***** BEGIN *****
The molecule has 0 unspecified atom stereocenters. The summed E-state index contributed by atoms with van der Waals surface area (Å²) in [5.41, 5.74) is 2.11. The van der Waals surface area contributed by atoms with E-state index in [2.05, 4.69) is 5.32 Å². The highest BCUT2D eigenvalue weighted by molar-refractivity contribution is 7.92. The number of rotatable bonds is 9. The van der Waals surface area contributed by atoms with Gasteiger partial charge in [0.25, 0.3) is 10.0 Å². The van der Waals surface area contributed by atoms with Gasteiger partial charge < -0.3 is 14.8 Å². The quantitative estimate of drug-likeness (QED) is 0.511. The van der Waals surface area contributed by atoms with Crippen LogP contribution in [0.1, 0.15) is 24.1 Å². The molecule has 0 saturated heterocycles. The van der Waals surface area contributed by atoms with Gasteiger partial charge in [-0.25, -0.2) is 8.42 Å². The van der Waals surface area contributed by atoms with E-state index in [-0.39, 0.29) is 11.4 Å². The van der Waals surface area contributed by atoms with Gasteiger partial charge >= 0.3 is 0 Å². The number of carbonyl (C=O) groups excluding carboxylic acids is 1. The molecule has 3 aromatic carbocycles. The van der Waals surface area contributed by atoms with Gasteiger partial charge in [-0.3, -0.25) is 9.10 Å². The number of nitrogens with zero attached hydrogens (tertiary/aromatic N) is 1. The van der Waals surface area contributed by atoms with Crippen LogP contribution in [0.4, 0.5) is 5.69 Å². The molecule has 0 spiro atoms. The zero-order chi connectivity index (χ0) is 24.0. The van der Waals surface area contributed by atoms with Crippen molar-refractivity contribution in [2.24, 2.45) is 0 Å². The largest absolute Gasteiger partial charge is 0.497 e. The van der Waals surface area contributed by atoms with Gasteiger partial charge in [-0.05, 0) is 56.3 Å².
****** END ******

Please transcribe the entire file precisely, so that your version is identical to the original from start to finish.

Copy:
The molecule has 0 unspecified atom stereocenters. The summed E-state index contributed by atoms with van der Waals surface area (Å²) in [5.41, 5.74) is 2.11. The van der Waals surface area contributed by atoms with E-state index in [2.05, 4.69) is 5.32 Å². The highest BCUT2D eigenvalue weighted by molar-refractivity contribution is 7.92. The number of rotatable bonds is 9. The van der Waals surface area contributed by atoms with Gasteiger partial charge in [0.25, 0.3) is 10.0 Å². The van der Waals surface area contributed by atoms with Gasteiger partial charge < -0.3 is 14.8 Å². The quantitative estimate of drug-likeness (QED) is 0.511. The van der Waals surface area contributed by atoms with Crippen LogP contribution in [0.1, 0.15) is 24.1 Å². The molecule has 0 saturated heterocycles. The van der Waals surface area contributed by atoms with Gasteiger partial charge in [-0.25, -0.2) is 8.42 Å². The van der Waals surface area contributed by atoms with E-state index in [-0.39, 0.29) is 11.4 Å². The van der Waals surface area contributed by atoms with Gasteiger partial charge >= 0.3 is 0 Å². The number of carbonyl (C=O) groups excluding carboxylic acids is 1. The molecule has 3 aromatic carbocycles. The van der Waals surface area contributed by atoms with Gasteiger partial charge in [-0.3, -0.25) is 9.10 Å². The number of nitrogens with zero attached hydrogens (tertiary/aromatic N) is 1. The van der Waals surface area contributed by atoms with Crippen LogP contribution in [0.4, 0.5) is 5.69 Å². The molecule has 0 spiro atoms. The zero-order chi connectivity index (χ0) is 24.0. The van der Waals surface area contributed by atoms with Crippen molar-refractivity contribution in [2.24, 2.45) is 0 Å². The largest absolute Gasteiger partial charge is 0.497 e. The van der Waals surface area contributed by atoms with Gasteiger partial charge in [-0.05, 0) is 56.3 Å².